Teaching with Primary Sources Program at Mars Hill University

Funded by a grant from the Library of Congress, the Teaching with Primary Sources (TPS) program at Mars Hill University provides high quality professional development to teachers, school librarians and other educational specialists throughout Western North Carolina.  The TPS-Mars Hill program helps teachers use the Library’s vast collection of digitized primary sources to enrich their classroom instruction. We are committed to providing North Carolina educators free professional development with primary sources as its central focus.  Pre-service teachers at MHU are introduced to the Library's materials a number of times during their undergraduate course work.

What are Primary Sources?

Primary sources are actual records that have survived from the past, like letters, photographs, articles of clothing and music. They are different from secondary sources, which are accounts of events written sometime after they happened.

Primary sources are all around us – in our homes, communities, libraries and museums. The primary sources found at the Library of Congress include documents and books, correspondence, newspapers, advertisements, maps, pamphlets, speeches, public records and music, as well as visual arts items like photographs, paintings, cartoons and films. Millions of these are digitized and accessible online.

Learn more about the the Library's TPS Program and other resources available to teachers at www.loc.gov/teachers.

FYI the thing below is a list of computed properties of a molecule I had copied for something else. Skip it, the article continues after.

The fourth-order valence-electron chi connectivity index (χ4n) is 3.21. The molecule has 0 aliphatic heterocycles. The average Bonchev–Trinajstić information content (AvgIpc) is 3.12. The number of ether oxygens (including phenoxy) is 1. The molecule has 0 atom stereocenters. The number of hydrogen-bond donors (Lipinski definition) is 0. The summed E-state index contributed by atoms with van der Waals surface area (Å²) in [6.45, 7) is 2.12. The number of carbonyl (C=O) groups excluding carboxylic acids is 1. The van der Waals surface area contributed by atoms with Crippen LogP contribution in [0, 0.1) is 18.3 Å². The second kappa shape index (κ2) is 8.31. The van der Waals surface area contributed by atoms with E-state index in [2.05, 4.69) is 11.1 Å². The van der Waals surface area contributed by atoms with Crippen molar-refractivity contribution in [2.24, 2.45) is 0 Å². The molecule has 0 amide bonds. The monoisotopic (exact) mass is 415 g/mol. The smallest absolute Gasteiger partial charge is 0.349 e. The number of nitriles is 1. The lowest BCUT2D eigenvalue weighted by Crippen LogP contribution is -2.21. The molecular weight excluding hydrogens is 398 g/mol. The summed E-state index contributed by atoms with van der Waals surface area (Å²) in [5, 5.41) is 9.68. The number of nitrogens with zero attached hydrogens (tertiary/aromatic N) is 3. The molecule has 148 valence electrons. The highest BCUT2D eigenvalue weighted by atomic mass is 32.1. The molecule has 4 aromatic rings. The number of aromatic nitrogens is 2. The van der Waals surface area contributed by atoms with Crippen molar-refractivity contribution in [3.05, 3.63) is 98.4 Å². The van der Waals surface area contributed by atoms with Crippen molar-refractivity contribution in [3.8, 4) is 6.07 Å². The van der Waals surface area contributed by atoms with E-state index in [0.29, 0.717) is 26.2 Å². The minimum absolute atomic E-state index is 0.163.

Why should we use Primary Sources?

Primary sources make your classroom come alive by providing an unfiltered record of artistic, social, scientific and political thought and achievement, produced by people who lived during that period.  Students are engaged when they examine and analyze primary sources. Use of primary sources in instruction guides students toward higher-order thinking and better critical thinking and analysis skills. Studying primary sources helps students form reasoned conclusions, base their conclusions on evidence, and connect documents to their larger context of meaning. In analyzing primary sources, students move from concrete observations and facts to making inferences about the materials.  Primary source analysis is an integral part of the Common Core State Standards and the NC Essential Standards thoughout the K-12 curriculum.

What can TPS-Mars Hill do?

In addition to our exciting Summer Institutes and workshops held on campus, the TPS-Mars Hill staff can bring a single workshop or series to your school or school district.  Contact AnneMarie Walter at awalter@mhu.edu to schedule free professional development at your school.

Disclaimer: Content created and featured in partnership with the TPS program does not indicate an endorsement by the Library of Congress.